The University of Louisville has been awarded $10.8 million in renewed funding for the UofL Superfund Research Center, part of the Christina Lee Brown Envirome Institute, by the National Institute of Environmental Health Sciences. The funds will enable researchers to expand studies to monitor environmental toxins and understand their effects on human health.
The five-year funding renewal represents a 62% increase over the previous funding cycle for the UofL center, one of just 23 multiproject centers across the U.S. conducting research into the health effects of chemicals and compounds found at hazardous waste disposal sites known as Superfund sites.
UofL was named one of five new superfund research centers in 2017. Since that time, UofL researchers in the center conducted research into the health effects of volatile organic compounds (VOCs), gases emitted by combustion and from liquid and solid chemicals, found at the Lee’s Lane Superfund Site in southwest Louisville.
“This funding ensures that UofL researchers will continue and accelerate the important work to reduce the effects of these toxins on the health of residents in Jefferson County, our state and our country,” said Lori Stewart Gonzalez, interim president of UofL. “The significant increase in funding shows just how successful our center has been in advancing this knowledge under the leadership of Dr. Sanjay Srivastava.”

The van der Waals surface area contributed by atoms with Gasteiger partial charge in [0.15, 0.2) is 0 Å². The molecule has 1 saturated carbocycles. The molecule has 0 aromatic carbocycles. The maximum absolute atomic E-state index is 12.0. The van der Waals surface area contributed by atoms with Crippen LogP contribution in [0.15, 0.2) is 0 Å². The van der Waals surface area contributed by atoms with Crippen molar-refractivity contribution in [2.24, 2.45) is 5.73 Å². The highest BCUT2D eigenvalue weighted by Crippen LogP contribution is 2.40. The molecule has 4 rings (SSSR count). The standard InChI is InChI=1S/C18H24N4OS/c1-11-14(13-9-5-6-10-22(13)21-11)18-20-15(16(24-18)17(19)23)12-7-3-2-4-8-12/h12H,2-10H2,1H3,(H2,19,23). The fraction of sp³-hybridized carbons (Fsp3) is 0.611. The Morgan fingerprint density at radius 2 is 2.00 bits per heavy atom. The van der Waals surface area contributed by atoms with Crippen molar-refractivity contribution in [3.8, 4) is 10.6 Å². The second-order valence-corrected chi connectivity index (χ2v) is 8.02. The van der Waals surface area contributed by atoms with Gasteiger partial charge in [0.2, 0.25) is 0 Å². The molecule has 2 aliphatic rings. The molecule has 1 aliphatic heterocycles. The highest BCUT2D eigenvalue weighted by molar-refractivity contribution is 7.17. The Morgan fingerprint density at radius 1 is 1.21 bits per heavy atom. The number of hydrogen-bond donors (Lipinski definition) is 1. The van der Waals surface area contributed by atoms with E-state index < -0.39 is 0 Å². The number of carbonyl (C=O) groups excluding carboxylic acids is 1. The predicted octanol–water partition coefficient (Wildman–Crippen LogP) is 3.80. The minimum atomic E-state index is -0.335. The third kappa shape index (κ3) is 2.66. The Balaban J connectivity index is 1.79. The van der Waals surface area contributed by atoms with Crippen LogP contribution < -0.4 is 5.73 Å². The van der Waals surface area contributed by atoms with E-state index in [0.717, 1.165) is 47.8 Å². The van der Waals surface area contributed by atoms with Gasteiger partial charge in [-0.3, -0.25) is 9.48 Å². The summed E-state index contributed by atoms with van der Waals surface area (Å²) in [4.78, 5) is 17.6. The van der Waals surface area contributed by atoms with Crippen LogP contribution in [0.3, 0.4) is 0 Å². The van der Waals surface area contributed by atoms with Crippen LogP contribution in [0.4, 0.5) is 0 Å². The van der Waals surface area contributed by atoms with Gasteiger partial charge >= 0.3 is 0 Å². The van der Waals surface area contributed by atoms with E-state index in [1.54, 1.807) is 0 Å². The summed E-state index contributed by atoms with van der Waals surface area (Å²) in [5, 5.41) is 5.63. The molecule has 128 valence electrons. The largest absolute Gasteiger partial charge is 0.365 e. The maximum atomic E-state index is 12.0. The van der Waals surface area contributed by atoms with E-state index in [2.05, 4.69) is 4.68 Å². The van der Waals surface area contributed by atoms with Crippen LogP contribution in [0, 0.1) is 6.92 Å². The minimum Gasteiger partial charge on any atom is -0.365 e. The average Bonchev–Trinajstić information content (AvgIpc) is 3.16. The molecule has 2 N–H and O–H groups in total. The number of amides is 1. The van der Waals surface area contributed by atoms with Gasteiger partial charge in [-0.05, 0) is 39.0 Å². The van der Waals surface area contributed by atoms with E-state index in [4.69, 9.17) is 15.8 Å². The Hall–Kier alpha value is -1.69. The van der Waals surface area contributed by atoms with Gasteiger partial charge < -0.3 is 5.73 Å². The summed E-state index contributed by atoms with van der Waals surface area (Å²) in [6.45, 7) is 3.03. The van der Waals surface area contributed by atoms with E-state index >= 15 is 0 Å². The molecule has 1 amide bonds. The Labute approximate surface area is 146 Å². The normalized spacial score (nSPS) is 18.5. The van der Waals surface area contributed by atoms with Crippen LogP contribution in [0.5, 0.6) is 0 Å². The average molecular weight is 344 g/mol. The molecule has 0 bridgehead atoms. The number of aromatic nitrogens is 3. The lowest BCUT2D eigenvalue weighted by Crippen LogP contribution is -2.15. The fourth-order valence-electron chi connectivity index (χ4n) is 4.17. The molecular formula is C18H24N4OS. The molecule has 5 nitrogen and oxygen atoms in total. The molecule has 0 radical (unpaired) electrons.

The Superfund program, created in 1980, is part of a federal government effort to clean up land contaminated by hazardous waste and identified by the U.S. Environmental Protection Agency as a potential risk to human health or the environment. The program was started in part due to the discovery of a waste site near Louisville in Bullitt County known as the “Valley of the Drums,” which contained thousands of steel drums and contamination from 140 different chemicals.
Superfund Research Centers conduct multidisciplinary research in the detection and investigation of the health effects of specific chemicals and compounds and train young investigators in this area of research. The research at the UofL center is focused on understanding how exposure to VOCs contributes to heart disease, inflammation and liver disease, collectively called cardiometabolic disease.
During its first five-year cycle, the UofL Superfund Research Center engaged in three key project areas where they:
- Developed two portable devices to detect airborne volatile organic compounds in neighborhoods and homes
- Assessed effects of VOCs and other toxins on cardiovascular and immune health in human participants
- Conducted lab studies of health effects of VOCs including acrolein, benzene, xylene, vinyl chloride and trichloroethylene
UofL researchers developed two types of technology to detect and monitor VOCs in the environment. First, collaborating with investigators at Washington University in St. Louis, they designed and built a portable device to monitor and measure VOCs inside and outside of homes to compare indoor and outdoor exposure levels.
Second, chemists and chemical engineers at UofL developed a small “lab on a chip” that can be used in a wearable device to monitor an individual’s exposure in various environments, capturing VOCs for analysis in the lab.
Field studies with both technologies will begin in January 2023.